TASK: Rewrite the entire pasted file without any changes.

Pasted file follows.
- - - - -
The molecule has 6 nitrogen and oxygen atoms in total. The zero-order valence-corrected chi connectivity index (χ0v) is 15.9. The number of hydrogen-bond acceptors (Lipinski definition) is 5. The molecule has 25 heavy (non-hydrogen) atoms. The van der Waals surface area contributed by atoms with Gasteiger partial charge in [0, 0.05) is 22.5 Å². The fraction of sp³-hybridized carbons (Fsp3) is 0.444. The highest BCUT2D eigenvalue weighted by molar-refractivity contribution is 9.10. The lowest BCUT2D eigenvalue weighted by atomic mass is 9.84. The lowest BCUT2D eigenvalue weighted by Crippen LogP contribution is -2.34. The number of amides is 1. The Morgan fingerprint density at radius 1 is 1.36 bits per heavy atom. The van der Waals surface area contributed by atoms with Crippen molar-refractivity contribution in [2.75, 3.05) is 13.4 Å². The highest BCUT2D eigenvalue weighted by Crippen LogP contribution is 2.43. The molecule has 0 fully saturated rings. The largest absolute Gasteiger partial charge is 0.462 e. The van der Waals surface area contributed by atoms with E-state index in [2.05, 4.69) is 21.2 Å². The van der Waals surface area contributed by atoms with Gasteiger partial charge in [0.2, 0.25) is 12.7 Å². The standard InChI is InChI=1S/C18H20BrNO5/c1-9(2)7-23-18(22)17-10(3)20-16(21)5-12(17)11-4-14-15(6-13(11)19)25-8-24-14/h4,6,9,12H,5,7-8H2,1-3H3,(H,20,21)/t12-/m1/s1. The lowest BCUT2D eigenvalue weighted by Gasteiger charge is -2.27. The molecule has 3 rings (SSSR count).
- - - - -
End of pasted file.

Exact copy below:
The molecule has 6 nitrogen and oxygen atoms in total. The zero-order valence-corrected chi connectivity index (χ0v) is 15.9. The number of hydrogen-bond acceptors (Lipinski definition) is 5. The molecule has 25 heavy (non-hydrogen) atoms. The van der Waals surface area contributed by atoms with Gasteiger partial charge in [0, 0.05) is 22.5 Å². The fraction of sp³-hybridized carbons (Fsp3) is 0.444. The highest BCUT2D eigenvalue weighted by molar-refractivity contribution is 9.10. The lowest BCUT2D eigenvalue weighted by atomic mass is 9.84. The lowest BCUT2D eigenvalue weighted by Crippen LogP contribution is -2.34. The number of amides is 1. The Morgan fingerprint density at radius 1 is 1.36 bits per heavy atom. The van der Waals surface area contributed by atoms with Crippen molar-refractivity contribution in [2.75, 3.05) is 13.4 Å². The highest BCUT2D eigenvalue weighted by Crippen LogP contribution is 2.43. The molecule has 0 fully saturated rings. The largest absolute Gasteiger partial charge is 0.462 e. The van der Waals surface area contributed by atoms with E-state index in [2.05, 4.69) is 21.2 Å². The van der Waals surface area contributed by atoms with Gasteiger partial charge in [0.2, 0.25) is 12.7 Å². The standard InChI is InChI=1S/C18H20BrNO5/c1-9(2)7-23-18(22)17-10(3)20-16(21)5-12(17)11-4-14-15(6-13(11)19)25-8-24-14/h4,6,9,12H,5,7-8H2,1-3H3,(H,20,21)/t12-/m1/s1. The lowest BCUT2D eigenvalue weighted by Gasteiger charge is -2.27. The molecule has 3 rings (SSSR count).